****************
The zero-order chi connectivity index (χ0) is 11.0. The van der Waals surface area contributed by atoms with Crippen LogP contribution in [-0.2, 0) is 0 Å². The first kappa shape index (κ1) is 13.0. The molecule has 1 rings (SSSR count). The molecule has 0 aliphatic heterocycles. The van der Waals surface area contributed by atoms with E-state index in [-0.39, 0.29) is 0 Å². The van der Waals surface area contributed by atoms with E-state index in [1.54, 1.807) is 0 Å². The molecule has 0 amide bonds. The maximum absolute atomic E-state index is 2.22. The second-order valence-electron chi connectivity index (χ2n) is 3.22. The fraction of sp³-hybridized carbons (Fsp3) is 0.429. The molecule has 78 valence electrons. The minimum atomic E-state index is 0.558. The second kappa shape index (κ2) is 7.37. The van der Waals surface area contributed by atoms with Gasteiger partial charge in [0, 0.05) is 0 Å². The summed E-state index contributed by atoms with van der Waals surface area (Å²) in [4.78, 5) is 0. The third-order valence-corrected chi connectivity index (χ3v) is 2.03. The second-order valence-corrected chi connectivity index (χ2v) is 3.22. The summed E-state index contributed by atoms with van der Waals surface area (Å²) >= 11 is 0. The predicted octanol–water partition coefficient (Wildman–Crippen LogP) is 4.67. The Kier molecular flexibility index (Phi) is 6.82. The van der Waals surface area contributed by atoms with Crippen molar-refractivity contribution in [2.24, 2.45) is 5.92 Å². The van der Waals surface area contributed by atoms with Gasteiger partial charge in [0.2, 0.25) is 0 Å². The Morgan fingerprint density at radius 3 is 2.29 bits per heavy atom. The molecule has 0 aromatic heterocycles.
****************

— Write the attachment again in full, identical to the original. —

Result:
The zero-order chi connectivity index (χ0) is 11.0. The van der Waals surface area contributed by atoms with Crippen LogP contribution in [-0.2, 0) is 0 Å². The first kappa shape index (κ1) is 13.0. The molecule has 1 rings (SSSR count). The molecule has 0 aliphatic heterocycles. The van der Waals surface area contributed by atoms with E-state index in [-0.39, 0.29) is 0 Å². The van der Waals surface area contributed by atoms with E-state index in [1.54, 1.807) is 0 Å². The molecule has 0 amide bonds. The maximum absolute atomic E-state index is 2.22. The second-order valence-electron chi connectivity index (χ2n) is 3.22. The fraction of sp³-hybridized carbons (Fsp3) is 0.429. The molecule has 78 valence electrons. The minimum atomic E-state index is 0.558. The second kappa shape index (κ2) is 7.37. The van der Waals surface area contributed by atoms with Gasteiger partial charge in [0, 0.05) is 0 Å². The summed E-state index contributed by atoms with van der Waals surface area (Å²) in [4.78, 5) is 0. The third-order valence-corrected chi connectivity index (χ3v) is 2.03. The second-order valence-corrected chi connectivity index (χ2v) is 3.22. The summed E-state index contributed by atoms with van der Waals surface area (Å²) >= 11 is 0. The predicted octanol–water partition coefficient (Wildman–Crippen LogP) is 4.67. The Kier molecular flexibility index (Phi) is 6.82. The van der Waals surface area contributed by atoms with Crippen molar-refractivity contribution in [2.24, 2.45) is 5.92 Å². The van der Waals surface area contributed by atoms with Gasteiger partial charge in [0.2, 0.25) is 0 Å². The Morgan fingerprint density at radius 3 is 2.29 bits per heavy atom. The molecule has 0 aromatic heterocycles.